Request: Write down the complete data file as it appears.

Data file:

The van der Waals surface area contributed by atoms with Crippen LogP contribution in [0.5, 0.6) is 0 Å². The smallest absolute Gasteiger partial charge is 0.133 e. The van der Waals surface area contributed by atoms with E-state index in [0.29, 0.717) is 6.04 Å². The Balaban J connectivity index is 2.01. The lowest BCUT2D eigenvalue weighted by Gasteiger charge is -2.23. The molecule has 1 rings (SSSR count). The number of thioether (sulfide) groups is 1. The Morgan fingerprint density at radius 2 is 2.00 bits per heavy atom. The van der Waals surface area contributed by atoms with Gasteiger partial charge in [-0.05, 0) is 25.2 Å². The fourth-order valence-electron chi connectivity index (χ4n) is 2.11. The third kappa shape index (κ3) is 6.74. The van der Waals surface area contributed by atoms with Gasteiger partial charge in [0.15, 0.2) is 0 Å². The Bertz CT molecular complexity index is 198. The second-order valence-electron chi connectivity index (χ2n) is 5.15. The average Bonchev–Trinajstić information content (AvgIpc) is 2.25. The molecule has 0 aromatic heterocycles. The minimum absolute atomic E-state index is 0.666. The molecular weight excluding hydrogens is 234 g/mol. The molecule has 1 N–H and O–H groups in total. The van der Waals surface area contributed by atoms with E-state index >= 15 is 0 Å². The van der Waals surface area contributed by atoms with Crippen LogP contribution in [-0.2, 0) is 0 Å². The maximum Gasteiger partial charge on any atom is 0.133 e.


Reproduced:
The van der Waals surface area contributed by atoms with Crippen LogP contribution in [0.5, 0.6) is 0 Å². The smallest absolute Gasteiger partial charge is 0.133 e. The van der Waals surface area contributed by atoms with E-state index in [0.29, 0.717) is 6.04 Å². The Balaban J connectivity index is 2.01. The lowest BCUT2D eigenvalue weighted by Gasteiger charge is -2.23. The molecule has 1 rings (SSSR count). The number of thioether (sulfide) groups is 1. The Morgan fingerprint density at radius 2 is 2.00 bits per heavy atom. The van der Waals surface area contributed by atoms with Gasteiger partial charge in [-0.05, 0) is 25.2 Å². The fourth-order valence-electron chi connectivity index (χ4n) is 2.11. The third kappa shape index (κ3) is 6.74. The van der Waals surface area contributed by atoms with Gasteiger partial charge in [0.15, 0.2) is 0 Å². The Bertz CT molecular complexity index is 198. The second-order valence-electron chi connectivity index (χ2n) is 5.15. The average Bonchev–Trinajstić information content (AvgIpc) is 2.25. The molecule has 0 aromatic heterocycles. The minimum absolute atomic E-state index is 0.666. The molecular weight excluding hydrogens is 234 g/mol. The molecule has 1 N–H and O–H groups in total. The van der Waals surface area contributed by atoms with E-state index >= 15 is 0 Å². The van der Waals surface area contributed by atoms with Crippen LogP contribution in [-0.2, 0) is 0 Å². The maximum Gasteiger partial charge on any atom is 0.133 e.